Here is the nub of Romney’s ideas about success and merit, a personal mythology bound up in his mind with national mythology. But when he looked homeward he saw something else, and felt alienated from the people in the streets. He found similar unrest in France during the famous protests of 1968. “The disorder appalled him,” Kranish and Helman write,
and further solidified his respect for control in a civil society… “The feeling that we had and discussed was that the world is falling apart,” McBride, his fellow missionary, said. It was that there was disorder and anarchy, and we were very grateful for the order that was in our own lives because the life of the Mormon missionaries is pretty well ordered . . . and there’s a security in that.”
Romney never returned to Stanford. Ann was already at Brigham Young University, and that’s where his friends from the mission were going; that Romney would follow was all but inevitable. At BYU, which is funded in large part by tithing donations from the church, there were few liberals to protest: according to Kranish and Helman, while Romney was there it banned homosexuality and pre-marital sex, “prohibited many rock-and-roll bands, liberal speakers and student organizations, and even long hair on male students…the president of the university enlisted students to spy on professors deemed to be liberals. Students who displayed peace signs were told to take them down.” The Romneys have tried to play up their “struggles” during this time, when they had a child (the first of five), lived in a basement apartment, travelled in a car given to Mitt by his father, and lived off stock options that would be worth nearly $400,000 in today’s dollars. Mormons of the devout, high-achieving Romney type are encouraged to marry early and have children, and BYU’s campus was full of young Mormons starting families or looking for marriage. This was the financial security and conservative social life the Romneys entered into, one they recreated for themselves wherever they went.
Romney excelled at BYU, delivering a commencement address in which he enjoined his classmates to “choose a different kind of life, that we may develop an attitude of restlessness and discomfort, not self-satisfaction… Our education should spark us to challenge ignorance and prepare to receive new truths from God.” George Romney, who dropped out of college, had long dreamt of going to Harvard Business School. He encouraged Mitt to go there as well, not only for a business degree but for one in law, too. Ann gave the idea her blessing, and in 1971 the Romneys packed up and headed for the land of Kennedys and liberal academia.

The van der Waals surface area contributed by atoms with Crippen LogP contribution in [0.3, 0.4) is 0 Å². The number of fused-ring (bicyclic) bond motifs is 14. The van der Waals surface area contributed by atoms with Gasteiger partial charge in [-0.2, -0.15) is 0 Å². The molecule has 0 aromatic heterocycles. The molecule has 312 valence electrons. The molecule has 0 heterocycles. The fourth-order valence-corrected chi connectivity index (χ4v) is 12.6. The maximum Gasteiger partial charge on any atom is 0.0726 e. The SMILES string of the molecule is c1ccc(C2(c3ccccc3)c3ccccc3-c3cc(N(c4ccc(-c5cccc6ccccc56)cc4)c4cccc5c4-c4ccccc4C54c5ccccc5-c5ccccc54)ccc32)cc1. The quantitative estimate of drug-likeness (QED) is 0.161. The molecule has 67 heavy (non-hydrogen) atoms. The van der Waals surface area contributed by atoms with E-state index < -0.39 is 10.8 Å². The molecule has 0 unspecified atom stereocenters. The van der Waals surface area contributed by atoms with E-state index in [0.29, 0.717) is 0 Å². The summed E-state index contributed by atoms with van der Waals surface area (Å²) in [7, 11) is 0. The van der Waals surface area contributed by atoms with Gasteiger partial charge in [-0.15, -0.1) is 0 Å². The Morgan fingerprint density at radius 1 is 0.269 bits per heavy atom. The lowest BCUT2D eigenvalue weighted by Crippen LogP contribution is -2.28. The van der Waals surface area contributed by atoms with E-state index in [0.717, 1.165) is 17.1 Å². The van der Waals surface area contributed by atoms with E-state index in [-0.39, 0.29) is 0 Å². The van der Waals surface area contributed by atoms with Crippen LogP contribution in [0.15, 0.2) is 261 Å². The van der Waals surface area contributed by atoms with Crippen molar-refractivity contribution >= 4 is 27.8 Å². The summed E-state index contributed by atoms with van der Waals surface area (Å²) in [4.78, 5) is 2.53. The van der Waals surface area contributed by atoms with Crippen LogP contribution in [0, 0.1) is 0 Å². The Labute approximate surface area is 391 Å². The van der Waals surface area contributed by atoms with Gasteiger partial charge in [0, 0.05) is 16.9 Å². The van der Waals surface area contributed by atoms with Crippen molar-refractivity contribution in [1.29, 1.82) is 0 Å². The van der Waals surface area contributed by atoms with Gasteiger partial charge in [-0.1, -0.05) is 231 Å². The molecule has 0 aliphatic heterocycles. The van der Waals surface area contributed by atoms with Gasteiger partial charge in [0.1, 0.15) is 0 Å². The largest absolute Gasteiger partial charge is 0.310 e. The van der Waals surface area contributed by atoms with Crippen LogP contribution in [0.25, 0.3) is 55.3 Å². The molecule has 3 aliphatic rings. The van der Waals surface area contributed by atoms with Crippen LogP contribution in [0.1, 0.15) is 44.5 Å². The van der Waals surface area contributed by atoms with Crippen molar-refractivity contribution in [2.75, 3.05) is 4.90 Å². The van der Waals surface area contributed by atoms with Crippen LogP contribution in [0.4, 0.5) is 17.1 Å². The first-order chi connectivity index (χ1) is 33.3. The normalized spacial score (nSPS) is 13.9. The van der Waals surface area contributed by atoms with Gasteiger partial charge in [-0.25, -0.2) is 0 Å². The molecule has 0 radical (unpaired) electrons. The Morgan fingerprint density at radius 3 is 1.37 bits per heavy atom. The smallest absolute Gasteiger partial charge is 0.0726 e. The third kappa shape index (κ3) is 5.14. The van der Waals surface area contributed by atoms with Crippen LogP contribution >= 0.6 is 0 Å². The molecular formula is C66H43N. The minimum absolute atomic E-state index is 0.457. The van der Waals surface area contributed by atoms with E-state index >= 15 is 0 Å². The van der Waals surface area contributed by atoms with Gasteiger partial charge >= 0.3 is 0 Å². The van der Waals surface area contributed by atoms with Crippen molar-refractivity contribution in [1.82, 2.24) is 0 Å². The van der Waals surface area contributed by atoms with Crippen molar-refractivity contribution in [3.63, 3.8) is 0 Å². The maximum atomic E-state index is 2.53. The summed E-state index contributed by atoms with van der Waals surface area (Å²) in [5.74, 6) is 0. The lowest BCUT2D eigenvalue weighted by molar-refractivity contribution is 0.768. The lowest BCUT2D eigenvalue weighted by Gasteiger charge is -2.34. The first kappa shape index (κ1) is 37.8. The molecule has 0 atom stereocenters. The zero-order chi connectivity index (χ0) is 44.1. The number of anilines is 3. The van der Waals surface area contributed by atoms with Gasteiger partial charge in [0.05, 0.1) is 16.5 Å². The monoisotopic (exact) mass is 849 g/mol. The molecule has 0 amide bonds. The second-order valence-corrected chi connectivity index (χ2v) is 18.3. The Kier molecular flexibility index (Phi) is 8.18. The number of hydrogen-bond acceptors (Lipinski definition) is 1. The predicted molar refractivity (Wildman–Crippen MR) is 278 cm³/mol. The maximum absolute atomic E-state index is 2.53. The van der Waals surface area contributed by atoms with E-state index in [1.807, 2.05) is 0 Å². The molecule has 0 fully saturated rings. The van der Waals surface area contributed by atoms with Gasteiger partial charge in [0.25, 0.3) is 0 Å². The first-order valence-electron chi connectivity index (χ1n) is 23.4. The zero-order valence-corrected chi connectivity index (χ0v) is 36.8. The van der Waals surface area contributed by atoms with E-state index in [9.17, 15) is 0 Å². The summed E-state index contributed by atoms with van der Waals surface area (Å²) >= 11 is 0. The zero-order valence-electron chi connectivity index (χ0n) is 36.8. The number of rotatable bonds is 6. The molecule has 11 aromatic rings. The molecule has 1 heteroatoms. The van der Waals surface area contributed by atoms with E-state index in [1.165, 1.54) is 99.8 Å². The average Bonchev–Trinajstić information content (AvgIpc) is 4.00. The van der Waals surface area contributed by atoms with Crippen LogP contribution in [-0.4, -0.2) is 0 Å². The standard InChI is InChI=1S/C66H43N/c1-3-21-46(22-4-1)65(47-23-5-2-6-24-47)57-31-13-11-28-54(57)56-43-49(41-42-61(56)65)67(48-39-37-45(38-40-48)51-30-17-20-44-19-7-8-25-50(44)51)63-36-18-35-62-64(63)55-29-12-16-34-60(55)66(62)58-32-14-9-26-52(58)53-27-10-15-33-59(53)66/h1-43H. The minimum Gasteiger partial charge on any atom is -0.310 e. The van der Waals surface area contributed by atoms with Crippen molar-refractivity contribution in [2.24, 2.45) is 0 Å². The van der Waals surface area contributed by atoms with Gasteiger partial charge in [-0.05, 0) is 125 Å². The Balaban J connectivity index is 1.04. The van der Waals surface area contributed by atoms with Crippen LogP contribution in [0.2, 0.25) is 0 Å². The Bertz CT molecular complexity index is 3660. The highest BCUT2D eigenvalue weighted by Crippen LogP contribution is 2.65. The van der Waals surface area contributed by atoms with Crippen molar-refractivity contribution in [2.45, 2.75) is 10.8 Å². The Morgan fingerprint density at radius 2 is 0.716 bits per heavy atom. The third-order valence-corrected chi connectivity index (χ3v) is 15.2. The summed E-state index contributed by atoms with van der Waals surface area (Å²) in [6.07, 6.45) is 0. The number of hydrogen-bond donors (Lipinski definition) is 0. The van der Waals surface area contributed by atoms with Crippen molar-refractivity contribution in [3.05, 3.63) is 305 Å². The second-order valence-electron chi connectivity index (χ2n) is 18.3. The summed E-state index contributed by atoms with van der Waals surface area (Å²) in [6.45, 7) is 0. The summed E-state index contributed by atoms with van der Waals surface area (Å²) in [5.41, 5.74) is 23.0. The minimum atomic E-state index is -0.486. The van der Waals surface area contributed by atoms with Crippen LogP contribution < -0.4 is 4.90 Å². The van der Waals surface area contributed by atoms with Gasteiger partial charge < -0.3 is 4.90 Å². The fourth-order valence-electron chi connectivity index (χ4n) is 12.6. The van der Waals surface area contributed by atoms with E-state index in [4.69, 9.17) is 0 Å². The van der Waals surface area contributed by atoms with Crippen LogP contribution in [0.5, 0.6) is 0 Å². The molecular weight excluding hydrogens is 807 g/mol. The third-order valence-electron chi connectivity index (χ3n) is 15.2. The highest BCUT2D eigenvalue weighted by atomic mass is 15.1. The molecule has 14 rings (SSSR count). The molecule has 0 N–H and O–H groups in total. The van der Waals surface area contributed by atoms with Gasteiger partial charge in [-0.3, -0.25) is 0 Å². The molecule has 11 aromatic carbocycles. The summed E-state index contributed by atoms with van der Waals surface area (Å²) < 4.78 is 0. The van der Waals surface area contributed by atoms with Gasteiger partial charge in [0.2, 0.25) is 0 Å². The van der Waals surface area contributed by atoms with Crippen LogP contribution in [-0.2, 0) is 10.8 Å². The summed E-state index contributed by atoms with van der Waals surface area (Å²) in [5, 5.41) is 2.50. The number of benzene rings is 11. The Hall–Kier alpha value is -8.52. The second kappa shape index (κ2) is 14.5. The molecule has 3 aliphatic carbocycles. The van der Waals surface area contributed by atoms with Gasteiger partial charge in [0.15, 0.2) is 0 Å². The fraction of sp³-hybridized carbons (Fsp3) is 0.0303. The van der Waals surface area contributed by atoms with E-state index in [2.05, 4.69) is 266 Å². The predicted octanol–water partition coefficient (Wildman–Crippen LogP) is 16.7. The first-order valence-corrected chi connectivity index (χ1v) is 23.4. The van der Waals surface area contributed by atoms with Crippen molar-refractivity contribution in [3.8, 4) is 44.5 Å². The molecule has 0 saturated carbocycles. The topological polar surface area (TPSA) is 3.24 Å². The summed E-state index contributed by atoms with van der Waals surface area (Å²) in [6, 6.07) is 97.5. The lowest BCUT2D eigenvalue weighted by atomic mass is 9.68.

Harvard Business School was also genial to the cautious, smart and driven young man with a narrow imagination. There was little overarching theory or principle involved in academics there, just case study after case study, in which students were trained to think like managers and executives. Law school taught him to ask questions and “analyze and reconcile conflicting points of view and data,” as Kranish and Helman have it. In business this served him and his shareholders well. In politics it must have reinforced his caution.
One thing Mitt Romney has demonstrated throughout his adult life is a proclivity to isolate himself from the outside world. Life at Harvard was no different. He lived off-campus with his wife and sons (a second had been born in October) in a house in suburban Belmont, purchased with help from his father. They socialized with people who were similarly situated. A fellow student, in an interview quoted in The Real Romney, recalls that “there was nothing jaded about him, nothing skeptical, nothing ironic.”
Mitt Romney’s home life raises a question. His father George convinced his mother Lenore to give up a $50,000 contract in Hollywood to marry him and become a homemaker. Mitt Romney’s wife, Ann, is a homemaker. The Romneys have five sons and they have five wives. They’re all homemakers. Scott, Kranish and Hellman barely mention this in passing, and few in the press seem to have given it much thought. Mitt Romney spends a lot of time on the campaign trail pontificating about family values, but when he thinks about family, and when he thinks about America’s families, what century is Mitt Romney thinking about?
His tenure as a religious leader – and that’s what he was, something America has never had before in a president – suggests a discouraging answer. Women, of course, are forbidden any official power in the church. So for the most part are single or divorced men. As Kranish and Helman write,